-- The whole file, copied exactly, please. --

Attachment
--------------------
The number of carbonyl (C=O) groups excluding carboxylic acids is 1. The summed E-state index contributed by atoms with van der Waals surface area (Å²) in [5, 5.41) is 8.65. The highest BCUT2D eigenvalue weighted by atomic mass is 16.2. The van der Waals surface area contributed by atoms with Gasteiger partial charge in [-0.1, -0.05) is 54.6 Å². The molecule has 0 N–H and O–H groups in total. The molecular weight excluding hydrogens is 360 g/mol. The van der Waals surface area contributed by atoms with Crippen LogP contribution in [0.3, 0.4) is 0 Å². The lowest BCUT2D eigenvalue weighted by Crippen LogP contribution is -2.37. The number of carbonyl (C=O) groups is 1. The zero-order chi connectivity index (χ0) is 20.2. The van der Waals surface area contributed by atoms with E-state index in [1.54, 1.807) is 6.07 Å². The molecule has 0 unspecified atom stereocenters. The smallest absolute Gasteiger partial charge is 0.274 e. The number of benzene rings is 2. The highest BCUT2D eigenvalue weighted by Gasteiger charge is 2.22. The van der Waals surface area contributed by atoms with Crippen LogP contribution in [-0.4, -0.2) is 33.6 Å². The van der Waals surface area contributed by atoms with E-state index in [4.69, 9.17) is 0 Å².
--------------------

The number of carbonyl (C=O) groups excluding carboxylic acids is 1. The summed E-state index contributed by atoms with van der Waals surface area (Å²) in [5, 5.41) is 8.65. The highest BCUT2D eigenvalue weighted by atomic mass is 16.2. The van der Waals surface area contributed by atoms with Gasteiger partial charge in [-0.1, -0.05) is 54.6 Å². The molecule has 0 N–H and O–H groups in total. The molecular weight excluding hydrogens is 360 g/mol. The van der Waals surface area contributed by atoms with Crippen LogP contribution in [0.3, 0.4) is 0 Å². The lowest BCUT2D eigenvalue weighted by Crippen LogP contribution is -2.37. The number of carbonyl (C=O) groups is 1. The zero-order chi connectivity index (χ0) is 20.2. The van der Waals surface area contributed by atoms with E-state index in [1.54, 1.807) is 6.07 Å². The molecule has 0 unspecified atom stereocenters. The smallest absolute Gasteiger partial charge is 0.274 e. The number of benzene rings is 2. The highest BCUT2D eigenvalue weighted by Gasteiger charge is 2.22. The van der Waals surface area contributed by atoms with Crippen LogP contribution in [-0.4, -0.2) is 33.6 Å². The van der Waals surface area contributed by atoms with E-state index in [4.69, 9.17) is 0 Å².